Apologists seeking to save God from God are quick to remind us that the God of the Hebrew Bible was a God of justice in order to explain the violence found there.
They contrast these texts with the God of the Christian Testament – seen through the lens of Jesus Christ as a God of love and mercy. Jesus is portrayed as a long-hair, blond, blue-eyed, peace-loving pacifist, calling his followers to turn the other cheek.
Such an interpretation becomes the basis for nonviolence. And yet, Jesus is a bit more ambiguous than what these apologists would have us believe.
Caution should be taken not to reduce him to a one-dimensional placatory caricature. Like all of us, Jesus was complex, complicated and, at times, contradictory. True, Jesus’ teachings indicate an aversion to violence, but this does not mean he was a pacifist.
Within the Gospels, there exist certain problematic passages which portray him as an instigator of division, a disruptor of unity: “Do you think I came to bring peace to the earth? Truly I tell you no, but rather division” (Luke 12:50).
This Jesus, when he sees moneychangers in the Temple turning a holy site into a for-profit marketplace, makes a whip and, in righteous indignation, violently chases out the bankers, overturning their tables (John 3:15).
As this nascent Jewish sect emerged, there existed no clear call for the rejection of the symbols of violent power. When John the Baptist preached, the masses asked what they must do to be right with God. Among them were soldiers. To them, John responded: “Do not intimidate! Do not extort! Be content with your pay!” (Luke 3:14).
What is interesting about this exchange is what is not said. The soldiers are not told to forsake the violence associated with their duties; their role as instruments of colonial violence is not challenged.
When a centurion approached Jesus, pleading for a cure for his servant, Jesus grants his request, ignoring his complicity with the occupying army and the violence required to maintain imperial order.
Soldiers were not the only ones who were armed. Before his betrayal, he instructs his disciples to get armed: “If you have a money belt, take it, and likewise a bag; and the one without a sword should sell their cloak and buy one” (Luke 22:35-36).
What kind of pacifist instructs followers to sell their possessions and buy a sword? If Jesus was speaking today, rather than a sword, he would have told them to purchase a pistol!
Jesus may have been instructing his disciples to arm themselves, but they were already packing heat. “Look, Lord, we have two swords” (Luke 22:38), the disciples boasted. No divine rebuke followed, only an ambiguous, “That’s enough!”
These disciples of Christ did not hesitate to instigate violence. At his arrest, Peter drew his sword and severed the high priest’s ear (John 18:10). Jesus responded by claiming, “All who take up the sword shall perish by the sword” (Matt. 26:52).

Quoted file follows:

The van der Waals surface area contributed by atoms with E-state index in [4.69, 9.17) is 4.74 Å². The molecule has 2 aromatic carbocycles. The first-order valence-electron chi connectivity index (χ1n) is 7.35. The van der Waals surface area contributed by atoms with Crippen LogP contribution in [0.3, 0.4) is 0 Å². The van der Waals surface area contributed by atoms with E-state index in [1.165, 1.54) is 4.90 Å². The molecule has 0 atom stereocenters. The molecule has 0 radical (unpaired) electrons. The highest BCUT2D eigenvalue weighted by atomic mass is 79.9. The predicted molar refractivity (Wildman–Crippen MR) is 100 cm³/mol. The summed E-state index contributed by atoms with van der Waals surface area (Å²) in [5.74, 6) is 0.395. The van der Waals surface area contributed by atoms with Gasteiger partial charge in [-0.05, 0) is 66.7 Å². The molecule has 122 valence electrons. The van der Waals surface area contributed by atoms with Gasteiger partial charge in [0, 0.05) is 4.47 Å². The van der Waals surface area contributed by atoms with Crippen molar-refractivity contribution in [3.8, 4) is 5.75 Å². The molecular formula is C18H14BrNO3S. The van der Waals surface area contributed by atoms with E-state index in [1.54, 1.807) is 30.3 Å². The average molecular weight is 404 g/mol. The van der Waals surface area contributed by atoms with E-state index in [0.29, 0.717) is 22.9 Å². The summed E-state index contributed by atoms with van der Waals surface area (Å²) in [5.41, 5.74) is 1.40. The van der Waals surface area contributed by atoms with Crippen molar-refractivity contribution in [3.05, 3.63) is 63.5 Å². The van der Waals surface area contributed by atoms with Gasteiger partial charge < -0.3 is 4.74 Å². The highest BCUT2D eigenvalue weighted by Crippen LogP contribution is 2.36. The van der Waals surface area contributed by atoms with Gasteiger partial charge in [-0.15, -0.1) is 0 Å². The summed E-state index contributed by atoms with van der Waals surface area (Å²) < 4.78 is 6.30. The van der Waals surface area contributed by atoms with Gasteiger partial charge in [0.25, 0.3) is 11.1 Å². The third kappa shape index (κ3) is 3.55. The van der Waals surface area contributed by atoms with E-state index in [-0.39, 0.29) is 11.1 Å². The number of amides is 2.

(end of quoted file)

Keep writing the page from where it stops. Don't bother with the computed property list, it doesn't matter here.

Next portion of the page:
Jesus may be speaking to Peter but to whom is he directing this comment? After all, it was Jesus who told his disciples to be armed. It was not Peter for whom these comments were addressed; for if it was, then Jesus would have contradicted himself.
He was speaking to those who came to arrest him: the colonizers and their local vassals. The protectors of empire who pick up the sword to enforce repression are the ones, per Jesus, who will die by the sword.
Christianity’s blood thirst is revealed in the book of Revelation. In those last days, a violent Jesus returns – his second coming – to war against those who reject his lordship. These prophesies concerning the Day of Judgement have him at the center of an unimaginable bloodbath.
Prior to Jesus’ return, he sits on a throne with a sharp sickle in his hand. This sickle cuts all the branches with ripe grapes and places the grapes in the huge “winepress of God’s anger.” The carnage is so great that we are told the blood which flows from this winepress reaches the bridles of the horses for some 184 miles (Rev. 14:14-19).
But the slaughter is not over. For later, the heavens open and Jesus – “the warrior of justice” – rides a white horse accompanied by the armies of heaven to do war against the enemies of God.
All who have failed to accept Jesus as Lord are killed by his sword, and their corpses are left for the “birds to gorge on their flesh” (Rev. 19:11-21). This war is so fierce that it spills into heaven (Rev. 12:7-12). So much for the image of heaven being a peaceful place.
This crusading messiah who sits on the throne of judgment – and not mercy – becomes the Lord whose character and reign is awaited with great anticipation by today’s oppressors.
This blood-thirsty deity becomes the moral guide of imperialists, invaders, white supremacists and colonialists. This is the Lord whose reign is for God’s faithful, leaving those on the margins to wonder how such a blood-thirsty God can be dethroned.
Editor’s note: This is the second article in a two-part series. Part one is available here.
Professor of Social Ethics and Latinx Studies at Iliff School of Theology in Denver, Colorado, and a contributing correspondent at Good Faith Media.